Ski area pioneer and Wolf Creek Pass owner

Passing Date: 
Friday, December 29, 2017

Kingsbury Pitcher, longtime owner of Colorado’s Wolf Creek Pass ski area, died in his sleep on December 29, 2017, at his home in Santa Fe, New Mexico. He was 98.

“Pitch” grew up in Pasadena, California, and spent his summers in Silverton, Colorado, where his grandfather Otto Mears had pioneered the railroads. After learning to ski at Yosemite, Pitcher raced for the Stanford ski team, graduating in 1941. His teammates included Bill Janss and Chris Schwarzenbach, who taught Pitch to fly. He spent the winter of 1941–42 teaching at the Sun Valley ski school, then enlisted in the Army Air Corps, where he served as a flight instructor. After the war he founded a flight school in Santa Fe and operated the Hyde Park ski hill.

Pitch moved to Aspen in 1951, where he taught skiing and started a cattle ranch near Woody Creek. He surveyed Burnt and Baldy Mountains for the ski terrain that eventually became Snowmass, and launched the company Ski Surveys to help plan new ski areas. He developed the Sierra Blanca ski resort near Ruidoso, New Mexico, which opened in 1961 and is now called Ski Apache.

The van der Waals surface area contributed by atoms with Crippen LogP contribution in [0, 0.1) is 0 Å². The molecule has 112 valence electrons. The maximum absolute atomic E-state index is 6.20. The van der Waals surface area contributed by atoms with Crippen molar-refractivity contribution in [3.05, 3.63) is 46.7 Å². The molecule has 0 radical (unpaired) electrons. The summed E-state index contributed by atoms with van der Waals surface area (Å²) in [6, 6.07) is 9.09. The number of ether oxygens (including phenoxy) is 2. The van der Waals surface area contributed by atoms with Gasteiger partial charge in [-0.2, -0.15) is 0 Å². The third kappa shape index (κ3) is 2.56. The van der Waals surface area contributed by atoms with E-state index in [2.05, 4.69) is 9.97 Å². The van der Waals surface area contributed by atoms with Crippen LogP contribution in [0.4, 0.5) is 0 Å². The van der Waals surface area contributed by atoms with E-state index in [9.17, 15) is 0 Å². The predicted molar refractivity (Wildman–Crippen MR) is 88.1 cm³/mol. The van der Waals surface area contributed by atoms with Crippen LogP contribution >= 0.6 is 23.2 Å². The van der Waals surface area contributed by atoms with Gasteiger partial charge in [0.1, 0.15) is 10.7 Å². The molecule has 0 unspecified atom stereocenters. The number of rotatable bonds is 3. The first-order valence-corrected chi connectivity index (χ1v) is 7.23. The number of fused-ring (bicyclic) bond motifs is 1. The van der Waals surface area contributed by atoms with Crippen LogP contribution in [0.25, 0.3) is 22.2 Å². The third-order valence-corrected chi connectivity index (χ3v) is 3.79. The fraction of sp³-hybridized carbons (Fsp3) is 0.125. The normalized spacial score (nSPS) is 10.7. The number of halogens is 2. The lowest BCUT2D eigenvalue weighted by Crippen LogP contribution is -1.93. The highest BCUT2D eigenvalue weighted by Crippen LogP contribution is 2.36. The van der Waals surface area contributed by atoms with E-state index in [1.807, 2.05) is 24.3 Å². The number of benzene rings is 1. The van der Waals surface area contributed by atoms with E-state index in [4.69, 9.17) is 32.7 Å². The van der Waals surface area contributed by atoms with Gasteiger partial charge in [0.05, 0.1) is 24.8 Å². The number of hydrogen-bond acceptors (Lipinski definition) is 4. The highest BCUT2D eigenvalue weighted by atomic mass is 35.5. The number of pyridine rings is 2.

In 1964 Pitch purchased New Mexico’s Santa Fe Ski Basin where, with his wife Jane, he raised six children. From 1976 to 1978 he held a minority interest in Wolf Creek Pass, where surface lifts had operated sporadically since 1938; the first chairlift was not installed until 1974. In 1984, Pitch sold Ski Santa Fe and purchased Wolf Creek outright from a group of Texas investors. Wolf Creek is now operated by his son, Davey Pitcher.

In 2007, Pitcher was inducted into the New Mexico Ski Hall of Fame and in 2014, at age 95, he was inducted into the Colorado Ski and Snowboard Hall of Fame. He skied regularly well into his 80s and never fully gave up the reins at Wolf Creek. —Seth Masia

Add new comment

Filtered HTML

  • Web page addresses and e-mail addresses turn into links automatically.
  • Allowed HTML tags: <a> <em> <strong> <cite> <blockquote> <code> <ul> <ol> <li> <dl> <dt> <dd>
  • Lines and paragraphs break automatically.

Plain text

  • No HTML tags allowed.
  • Web page addresses and e-mail addresses turn into links automatically.
  • Lines and paragraphs break automatically.

Leave a comment


If you would like to leave a comment or remark, please login to your subscriber account.